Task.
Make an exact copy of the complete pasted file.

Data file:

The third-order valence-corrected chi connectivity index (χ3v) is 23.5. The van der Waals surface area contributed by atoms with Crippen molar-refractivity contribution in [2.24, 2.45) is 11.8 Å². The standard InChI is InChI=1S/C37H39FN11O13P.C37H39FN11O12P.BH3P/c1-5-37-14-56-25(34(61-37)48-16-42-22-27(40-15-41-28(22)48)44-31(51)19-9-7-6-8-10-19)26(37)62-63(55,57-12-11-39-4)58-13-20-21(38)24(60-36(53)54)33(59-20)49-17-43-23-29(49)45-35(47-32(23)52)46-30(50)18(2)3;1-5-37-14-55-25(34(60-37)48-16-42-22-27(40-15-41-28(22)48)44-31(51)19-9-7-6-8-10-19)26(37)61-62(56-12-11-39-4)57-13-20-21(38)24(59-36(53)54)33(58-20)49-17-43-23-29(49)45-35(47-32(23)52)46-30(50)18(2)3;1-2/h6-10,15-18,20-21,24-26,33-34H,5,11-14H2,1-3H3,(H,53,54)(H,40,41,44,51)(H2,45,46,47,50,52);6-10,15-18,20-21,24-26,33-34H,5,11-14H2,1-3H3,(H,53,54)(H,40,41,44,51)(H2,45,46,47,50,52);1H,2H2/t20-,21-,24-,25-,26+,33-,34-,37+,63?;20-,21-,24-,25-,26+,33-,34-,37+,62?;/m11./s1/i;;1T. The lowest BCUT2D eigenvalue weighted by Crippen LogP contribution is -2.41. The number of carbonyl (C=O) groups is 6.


The third-order valence-corrected chi connectivity index (χ3v) is 23.5. The van der Waals surface area contributed by atoms with Crippen molar-refractivity contribution in [2.24, 2.45) is 11.8 Å². The standard InChI is InChI=1S/C37H39FN11O13P.C37H39FN11O12P.BH3P/c1-5-37-14-56-25(34(61-37)48-16-42-22-27(40-15-41-28(22)48)44-31(51)19-9-7-6-8-10-19)26(37)62-63(55,57-12-11-39-4)58-13-20-21(38)24(60-36(53)54)33(59-20)49-17-43-23-29(49)45-35(47-32(23)52)46-30(50)18(2)3;1-5-37-14-55-25(34(60-37)48-16-42-22-27(40-15-41-28(22)48)44-31(51)19-9-7-6-8-10-19)26(37)61-62(56-12-11-39-4)57-13-20-21(38)24(59-36(53)54)33(58-20)49-17-43-23-29(49)45-35(47-32(23)52)46-30(50)18(2)3;1-2/h6-10,15-18,20-21,24-26,33-34H,5,11-14H2,1-3H3,(H,53,54)(H,40,41,44,51)(H2,45,46,47,50,52);6-10,15-18,20-21,24-26,33-34H,5,11-14H2,1-3H3,(H,53,54)(H,40,41,44,51)(H2,45,46,47,50,52);1H,2H2/t20-,21-,24-,25-,26+,33-,34-,37+,63?;20-,21-,24-,25-,26+,33-,34-,37+,62?;/m11./s1/i;;1T. The lowest BCUT2D eigenvalue weighted by Crippen LogP contribution is -2.41. The number of carbonyl (C=O) groups is 6.